Introducing: Public History Intern Blog

Welcome to the first in a series of blogposts by participants in our Internship in Public History program!  Ten students who served as volunteers in public history during Summer or Fall of 2019 earned credit for their internship experiences by participating in a workshop featuring readings, blog writing and a panel presentation on their experiences.  In the first of our blog series, Jensen Rehn describes her motivation for and experience as an intern at the Abraham Lincoln Lincoln Presidential Library during the summer.

Jensen and Grandpa Memorial StadiumHistory has fascinated me for as long as I can remember. As a kid, I gravitated towards my grandparents at family gatherings to hear stories from their childhoods. 

Jensen and PapPap 1In fact, on a shelf in my apartment, I still have a floral print notebook from 2010 where I wrote down stories my PapPap and Grandpa Rehn told me about growing up during the Second World War.

When I applied for a research and collections internship at the Abraham Lincoln Presidential Library, I anticipated focusing on the nineteenth century. However, during my first few days in Springfield, I helped install “In This Great Struggle: The Greatest Generation Remembers WWII.”  Rather than focusing on famous figures, this exhibit revolved around everyday experiences during the 1940s. Seeing correspondence between a young soldier and his wife reminded me of letters my PapPap received from his older brother who served in Europe.Rehn, Jensen (ALPLM)

Although most people associate the Abraham Lincoln Presidential Library and Museum with the sixteenth president, “In This Great Struggle” highlighted other strengths of the collection. Building upon a sizable amount of 1940s propaganda posters, the exhibit took on a life of its own once oral history interviews recorded with Dr. Mark DePue entered the equation. Visitors to the finished exhibit could watch oral history interviews with individuals who lived through World War Two and whose items filled many of the gallery’s cases.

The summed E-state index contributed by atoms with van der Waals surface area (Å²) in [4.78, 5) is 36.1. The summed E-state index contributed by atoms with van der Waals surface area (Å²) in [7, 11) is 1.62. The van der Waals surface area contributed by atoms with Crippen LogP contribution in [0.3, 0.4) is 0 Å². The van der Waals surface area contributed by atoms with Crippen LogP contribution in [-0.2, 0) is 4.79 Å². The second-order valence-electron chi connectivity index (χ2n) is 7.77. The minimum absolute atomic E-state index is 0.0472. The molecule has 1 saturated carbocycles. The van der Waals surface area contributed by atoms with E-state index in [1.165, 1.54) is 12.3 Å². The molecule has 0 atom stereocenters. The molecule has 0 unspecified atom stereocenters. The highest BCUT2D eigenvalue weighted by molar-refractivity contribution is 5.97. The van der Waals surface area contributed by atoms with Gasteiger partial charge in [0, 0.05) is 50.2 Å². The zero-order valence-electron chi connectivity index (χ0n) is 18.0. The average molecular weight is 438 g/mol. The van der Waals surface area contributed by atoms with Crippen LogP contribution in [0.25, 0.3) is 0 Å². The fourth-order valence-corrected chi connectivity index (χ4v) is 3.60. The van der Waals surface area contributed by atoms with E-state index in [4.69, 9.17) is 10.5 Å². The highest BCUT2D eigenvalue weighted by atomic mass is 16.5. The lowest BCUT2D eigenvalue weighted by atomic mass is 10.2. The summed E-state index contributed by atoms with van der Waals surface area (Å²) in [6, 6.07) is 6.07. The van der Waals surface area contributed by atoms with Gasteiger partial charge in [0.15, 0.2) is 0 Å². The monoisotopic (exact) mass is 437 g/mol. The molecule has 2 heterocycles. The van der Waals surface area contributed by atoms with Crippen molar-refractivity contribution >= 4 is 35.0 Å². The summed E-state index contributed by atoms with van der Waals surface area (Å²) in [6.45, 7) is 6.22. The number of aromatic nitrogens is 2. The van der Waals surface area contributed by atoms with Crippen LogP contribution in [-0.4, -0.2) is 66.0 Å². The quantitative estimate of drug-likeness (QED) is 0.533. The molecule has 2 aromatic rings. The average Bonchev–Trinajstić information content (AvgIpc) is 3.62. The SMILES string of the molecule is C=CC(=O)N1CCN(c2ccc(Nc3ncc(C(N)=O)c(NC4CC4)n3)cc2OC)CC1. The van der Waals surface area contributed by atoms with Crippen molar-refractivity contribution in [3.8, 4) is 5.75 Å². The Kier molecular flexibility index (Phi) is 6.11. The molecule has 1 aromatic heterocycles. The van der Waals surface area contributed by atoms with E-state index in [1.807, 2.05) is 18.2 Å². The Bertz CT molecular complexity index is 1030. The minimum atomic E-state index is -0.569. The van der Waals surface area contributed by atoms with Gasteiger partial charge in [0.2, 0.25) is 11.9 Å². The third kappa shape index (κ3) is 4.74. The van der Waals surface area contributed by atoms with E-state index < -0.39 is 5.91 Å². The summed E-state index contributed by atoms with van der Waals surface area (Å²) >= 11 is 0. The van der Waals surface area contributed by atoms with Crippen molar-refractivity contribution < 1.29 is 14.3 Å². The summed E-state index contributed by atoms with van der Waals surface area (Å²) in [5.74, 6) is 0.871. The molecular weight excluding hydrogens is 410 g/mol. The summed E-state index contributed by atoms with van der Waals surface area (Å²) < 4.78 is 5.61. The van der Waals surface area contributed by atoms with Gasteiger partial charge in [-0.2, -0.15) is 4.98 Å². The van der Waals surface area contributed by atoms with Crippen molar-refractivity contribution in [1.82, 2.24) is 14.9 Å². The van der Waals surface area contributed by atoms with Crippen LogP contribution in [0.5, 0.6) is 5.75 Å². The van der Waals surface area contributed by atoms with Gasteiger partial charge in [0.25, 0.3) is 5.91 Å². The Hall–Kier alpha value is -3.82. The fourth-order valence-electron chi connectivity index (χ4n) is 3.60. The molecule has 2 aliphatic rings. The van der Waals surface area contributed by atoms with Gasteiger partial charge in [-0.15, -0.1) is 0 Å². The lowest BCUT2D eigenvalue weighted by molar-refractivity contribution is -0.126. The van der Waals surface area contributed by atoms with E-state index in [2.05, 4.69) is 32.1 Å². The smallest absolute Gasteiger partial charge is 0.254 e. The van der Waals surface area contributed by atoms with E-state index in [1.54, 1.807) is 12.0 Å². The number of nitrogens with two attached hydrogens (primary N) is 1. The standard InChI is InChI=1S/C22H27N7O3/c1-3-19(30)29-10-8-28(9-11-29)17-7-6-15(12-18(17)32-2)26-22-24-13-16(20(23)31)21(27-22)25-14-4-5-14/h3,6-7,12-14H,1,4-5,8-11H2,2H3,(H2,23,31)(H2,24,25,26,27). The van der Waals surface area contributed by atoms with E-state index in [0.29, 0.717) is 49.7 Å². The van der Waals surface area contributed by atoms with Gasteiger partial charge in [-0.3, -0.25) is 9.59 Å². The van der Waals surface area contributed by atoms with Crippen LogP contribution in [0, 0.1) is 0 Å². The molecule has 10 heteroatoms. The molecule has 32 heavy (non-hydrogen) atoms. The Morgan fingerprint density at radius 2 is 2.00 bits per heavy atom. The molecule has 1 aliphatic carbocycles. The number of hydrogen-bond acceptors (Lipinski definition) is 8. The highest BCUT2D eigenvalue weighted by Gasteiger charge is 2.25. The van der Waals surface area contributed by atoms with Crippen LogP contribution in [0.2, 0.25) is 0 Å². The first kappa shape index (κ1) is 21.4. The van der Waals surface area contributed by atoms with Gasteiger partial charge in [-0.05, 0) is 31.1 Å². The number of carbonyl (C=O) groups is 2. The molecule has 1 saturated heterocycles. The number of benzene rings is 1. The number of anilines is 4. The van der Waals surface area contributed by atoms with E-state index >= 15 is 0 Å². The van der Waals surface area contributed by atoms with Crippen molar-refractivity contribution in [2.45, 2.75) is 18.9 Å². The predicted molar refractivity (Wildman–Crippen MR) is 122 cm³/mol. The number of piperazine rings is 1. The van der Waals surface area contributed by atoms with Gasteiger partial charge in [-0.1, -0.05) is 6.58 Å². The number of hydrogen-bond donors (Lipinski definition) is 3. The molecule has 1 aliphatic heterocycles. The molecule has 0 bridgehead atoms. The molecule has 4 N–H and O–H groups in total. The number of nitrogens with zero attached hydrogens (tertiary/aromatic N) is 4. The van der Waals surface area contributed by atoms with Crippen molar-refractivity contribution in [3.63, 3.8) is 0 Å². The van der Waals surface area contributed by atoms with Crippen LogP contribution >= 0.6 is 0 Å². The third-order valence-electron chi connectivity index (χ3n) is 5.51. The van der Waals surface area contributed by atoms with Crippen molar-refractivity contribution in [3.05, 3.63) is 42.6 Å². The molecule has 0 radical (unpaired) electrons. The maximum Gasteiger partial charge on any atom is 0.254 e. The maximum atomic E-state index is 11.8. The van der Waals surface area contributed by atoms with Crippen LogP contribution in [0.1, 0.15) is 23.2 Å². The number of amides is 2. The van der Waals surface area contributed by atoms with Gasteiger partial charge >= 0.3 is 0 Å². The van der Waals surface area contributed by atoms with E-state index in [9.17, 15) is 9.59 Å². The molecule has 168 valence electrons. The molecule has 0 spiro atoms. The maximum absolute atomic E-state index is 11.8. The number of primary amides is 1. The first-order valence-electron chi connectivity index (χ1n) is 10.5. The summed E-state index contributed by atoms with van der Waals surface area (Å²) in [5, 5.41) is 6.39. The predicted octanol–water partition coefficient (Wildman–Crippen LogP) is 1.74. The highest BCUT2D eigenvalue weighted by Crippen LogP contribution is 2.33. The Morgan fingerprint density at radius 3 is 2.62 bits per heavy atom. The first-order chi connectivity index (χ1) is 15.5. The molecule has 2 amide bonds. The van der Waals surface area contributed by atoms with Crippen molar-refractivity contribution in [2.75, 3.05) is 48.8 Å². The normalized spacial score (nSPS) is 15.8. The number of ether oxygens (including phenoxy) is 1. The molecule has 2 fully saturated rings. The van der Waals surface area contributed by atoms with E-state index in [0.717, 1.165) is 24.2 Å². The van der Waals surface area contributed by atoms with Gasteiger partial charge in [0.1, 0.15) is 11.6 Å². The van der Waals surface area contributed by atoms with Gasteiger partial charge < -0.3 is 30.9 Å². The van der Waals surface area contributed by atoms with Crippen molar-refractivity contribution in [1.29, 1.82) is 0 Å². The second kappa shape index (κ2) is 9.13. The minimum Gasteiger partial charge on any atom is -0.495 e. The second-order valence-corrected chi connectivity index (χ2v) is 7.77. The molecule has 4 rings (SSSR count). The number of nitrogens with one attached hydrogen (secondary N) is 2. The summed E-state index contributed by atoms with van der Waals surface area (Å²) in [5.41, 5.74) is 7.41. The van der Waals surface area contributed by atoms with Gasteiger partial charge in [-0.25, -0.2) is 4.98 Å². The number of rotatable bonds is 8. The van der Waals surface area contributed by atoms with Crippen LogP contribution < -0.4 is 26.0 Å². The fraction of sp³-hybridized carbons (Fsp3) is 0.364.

In order to prepare for opening day on the seventy-fifth anniversary of D-Day, the museum’s registrar and exhibit designers taught me about exhibit installation through participation. I helped photograph items we received on loan from other institutions, vacuum sealed labels, and even spent an afternoon positioning items in the “Communication” and “Sweethearts” cases. The exhibit included amazing artifacts such as a still functioning 1942 U.S. Army motorcycle, Kenneth Hagan’s forged French identity papers, and a commemorative collar for Duke, a dog who died on Iwo Jima. However, I loved the sound booth in the back of the gallery where visitors could record their own memories. This area exemplified the exhibit’s intention to expand the experiences included in the story of World War Two. 

Later on in the summer, I helped plan an exhibit about the impact of Uncle Tom’s Cabin and Harriet Beecher Stowe. Whereas working on “In This Great Struggle” exposed me to the final stages of exhibit installation, I got to help brainstorm the design and layout of the Stowe display. Researching Twelve Years a Slave by Solomon Northrup and southern pro-slavery reactions fulfilled my expectations for the type of research my internship would entail. Nonetheless, I am thankful for the unexpected opportunity to reconnect with the type of stories that initially ignited my passion for the past by helping with “In This Great Struggle.”

Learning and Labor: Thursday Oct. 18 Panel at the Spurlock coordinated by Daniel Gilbert

Learning and Labor Event2018-10-18-third-thursday_1920

Talk: “Learning and Labor: How Workers and their Unions Have Shaped the University of Illinois”